Valentine’s Day: Different traditions around the world
We all celebrate Valentine’s Day on February 14 as the day of love. Of course, it’s celebrated in honour of Saint Valentine but do you know a few strange and different traditions related to this day around the world. Let’s find out…
- Argentinians don’t celebrate Valentine’s Day in February, but “the week of sweetness” in July. It’s the day when lovers exchange kisses and receive chocolates and other sweets.
- It is believed that the first-ever Valentine’s Day card originated in France, when Charles, the Duke of Orleans, sent love letters to his wife from the prison in 1415. And the French village called “Valentine” turns into the epicenter of romance between 12th and 14th February.
- Denmark started celebrating Valentine’s Day only in the 1990s. Rather than roses, friends and sweethearts exchange pressed white flowers called snowdrops.
- In Wales, Welsh don’t celebrate Saint Valentine — instead, people in Wales celebrate Saint Dwynwen, the Welsh patron saint of lovers, on January 25th. One traditional romantic Welsh gift is a love spoon.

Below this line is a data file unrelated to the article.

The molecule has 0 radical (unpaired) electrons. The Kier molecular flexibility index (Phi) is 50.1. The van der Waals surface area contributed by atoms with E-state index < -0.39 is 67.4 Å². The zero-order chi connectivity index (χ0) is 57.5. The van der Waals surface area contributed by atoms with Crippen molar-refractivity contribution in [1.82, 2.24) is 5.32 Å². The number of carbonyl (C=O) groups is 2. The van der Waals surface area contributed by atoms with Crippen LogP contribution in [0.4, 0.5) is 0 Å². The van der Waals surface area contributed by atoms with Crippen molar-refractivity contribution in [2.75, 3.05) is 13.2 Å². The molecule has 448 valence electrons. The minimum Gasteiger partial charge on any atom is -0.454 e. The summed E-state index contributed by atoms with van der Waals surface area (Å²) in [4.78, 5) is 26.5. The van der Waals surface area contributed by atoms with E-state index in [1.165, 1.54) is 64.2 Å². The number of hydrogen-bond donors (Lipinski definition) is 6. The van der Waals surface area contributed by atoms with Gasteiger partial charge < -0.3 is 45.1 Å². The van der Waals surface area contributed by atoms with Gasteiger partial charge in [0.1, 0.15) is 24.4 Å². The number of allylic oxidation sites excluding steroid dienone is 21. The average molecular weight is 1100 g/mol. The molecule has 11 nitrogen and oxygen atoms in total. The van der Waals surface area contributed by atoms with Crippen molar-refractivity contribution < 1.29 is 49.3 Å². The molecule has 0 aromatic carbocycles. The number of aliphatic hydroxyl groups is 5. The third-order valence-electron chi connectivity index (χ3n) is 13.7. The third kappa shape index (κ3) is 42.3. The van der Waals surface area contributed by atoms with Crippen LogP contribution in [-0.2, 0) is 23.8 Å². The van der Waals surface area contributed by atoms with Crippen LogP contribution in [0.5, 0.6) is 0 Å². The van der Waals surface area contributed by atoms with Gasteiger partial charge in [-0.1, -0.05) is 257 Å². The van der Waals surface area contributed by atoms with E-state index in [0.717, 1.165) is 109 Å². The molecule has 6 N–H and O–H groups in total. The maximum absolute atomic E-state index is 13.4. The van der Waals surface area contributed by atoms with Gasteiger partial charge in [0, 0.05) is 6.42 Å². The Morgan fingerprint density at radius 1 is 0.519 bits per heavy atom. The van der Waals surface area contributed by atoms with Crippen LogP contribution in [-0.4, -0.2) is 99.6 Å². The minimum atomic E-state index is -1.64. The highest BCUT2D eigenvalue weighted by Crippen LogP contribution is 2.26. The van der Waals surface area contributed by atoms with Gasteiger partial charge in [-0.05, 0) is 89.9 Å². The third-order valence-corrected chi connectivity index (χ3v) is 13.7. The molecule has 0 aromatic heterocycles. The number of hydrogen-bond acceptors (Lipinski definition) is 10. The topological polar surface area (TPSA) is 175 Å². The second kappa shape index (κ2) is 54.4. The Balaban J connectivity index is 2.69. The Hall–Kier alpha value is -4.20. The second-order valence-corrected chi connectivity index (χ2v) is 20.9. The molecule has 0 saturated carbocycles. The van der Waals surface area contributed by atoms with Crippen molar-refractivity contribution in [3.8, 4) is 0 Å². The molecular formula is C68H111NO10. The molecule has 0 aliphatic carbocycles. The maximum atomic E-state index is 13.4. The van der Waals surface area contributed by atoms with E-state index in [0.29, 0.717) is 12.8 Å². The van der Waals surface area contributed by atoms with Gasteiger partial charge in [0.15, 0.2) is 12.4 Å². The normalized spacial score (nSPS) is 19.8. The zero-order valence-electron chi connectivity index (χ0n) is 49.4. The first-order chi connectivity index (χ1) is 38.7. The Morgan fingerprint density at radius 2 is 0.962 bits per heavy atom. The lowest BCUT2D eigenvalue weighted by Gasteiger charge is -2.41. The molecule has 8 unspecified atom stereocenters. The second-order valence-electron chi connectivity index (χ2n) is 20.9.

- China too doesn’t celebrate Valentine’s Day in its entirety. The equivalent to Valentine’s Day in China is Qixi, or the Seventh Night Festival, which falls on the seventh day of the seventh lunar month each year. During Qixi, young women prepare offerings of melon and other fruits to Zhinu in hopes of finding a good husband. Couples also head to temples to pray for happiness and prosperity.
- On the eve on Valentine’s Day, women in England used to place five bay leaves on their pillows — one at each corner and one in the center — to bring dreams of their future husbands. Alternatively, they would wet bay leaves with rosewater and place them across their pillows.
- Italy, with its beautiful architecture and natural glow, celebrated Valentine’s Day as the Spring Festival. The young and amorous gathered outside in gardens and such to enjoy poetry readings and music before taking a stroll with their beloved.
- In South Korea, instead of men it’s the women who give chocolate to the men in their lives. A month later, on White Day, men return the favour by giving candy to their beloved. But that’s not the end of it—single friends sometimes get together on Black Day on April 14 to eat black noodles.
- In Slovenia, where St Valentine is one of the patron saints of spring, February 14 marks the first day of working in the fields for the New Year. It’s believed that this is the day that plants start to regenerate.